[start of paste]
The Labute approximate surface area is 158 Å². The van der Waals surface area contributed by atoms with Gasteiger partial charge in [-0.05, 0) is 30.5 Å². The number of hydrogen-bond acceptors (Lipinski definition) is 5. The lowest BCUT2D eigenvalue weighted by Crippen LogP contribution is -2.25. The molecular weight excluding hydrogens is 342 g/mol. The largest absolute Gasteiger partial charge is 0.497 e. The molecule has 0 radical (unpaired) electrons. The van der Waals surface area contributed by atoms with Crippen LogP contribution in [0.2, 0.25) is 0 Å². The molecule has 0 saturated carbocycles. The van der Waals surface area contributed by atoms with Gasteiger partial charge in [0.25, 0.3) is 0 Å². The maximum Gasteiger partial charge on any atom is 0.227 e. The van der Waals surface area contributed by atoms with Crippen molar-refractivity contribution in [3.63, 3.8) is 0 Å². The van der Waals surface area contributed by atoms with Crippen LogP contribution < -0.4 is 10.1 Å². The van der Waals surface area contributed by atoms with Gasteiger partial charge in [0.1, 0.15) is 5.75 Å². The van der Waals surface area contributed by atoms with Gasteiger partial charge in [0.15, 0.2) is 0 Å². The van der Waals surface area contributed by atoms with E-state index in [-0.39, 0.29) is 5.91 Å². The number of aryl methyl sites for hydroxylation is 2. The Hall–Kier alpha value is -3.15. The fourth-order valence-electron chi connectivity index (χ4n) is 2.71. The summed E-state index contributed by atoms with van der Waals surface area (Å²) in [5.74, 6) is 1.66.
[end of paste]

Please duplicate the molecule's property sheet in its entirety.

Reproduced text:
The Labute approximate surface area is 158 Å². The van der Waals surface area contributed by atoms with Gasteiger partial charge in [-0.05, 0) is 30.5 Å². The number of hydrogen-bond acceptors (Lipinski definition) is 5. The lowest BCUT2D eigenvalue weighted by Crippen LogP contribution is -2.25. The molecular weight excluding hydrogens is 342 g/mol. The largest absolute Gasteiger partial charge is 0.497 e. The molecule has 0 radical (unpaired) electrons. The van der Waals surface area contributed by atoms with Crippen LogP contribution in [0.2, 0.25) is 0 Å². The molecule has 0 saturated carbocycles. The van der Waals surface area contributed by atoms with Gasteiger partial charge in [0.25, 0.3) is 0 Å². The maximum Gasteiger partial charge on any atom is 0.227 e. The van der Waals surface area contributed by atoms with Crippen molar-refractivity contribution in [3.63, 3.8) is 0 Å². The van der Waals surface area contributed by atoms with Crippen LogP contribution < -0.4 is 10.1 Å². The van der Waals surface area contributed by atoms with Gasteiger partial charge in [0.1, 0.15) is 5.75 Å². The van der Waals surface area contributed by atoms with Gasteiger partial charge in [0.15, 0.2) is 0 Å². The van der Waals surface area contributed by atoms with E-state index in [-0.39, 0.29) is 5.91 Å². The number of aryl methyl sites for hydroxylation is 2. The Hall–Kier alpha value is -3.15. The fourth-order valence-electron chi connectivity index (χ4n) is 2.71. The summed E-state index contributed by atoms with van der Waals surface area (Å²) in [5.74, 6) is 1.66.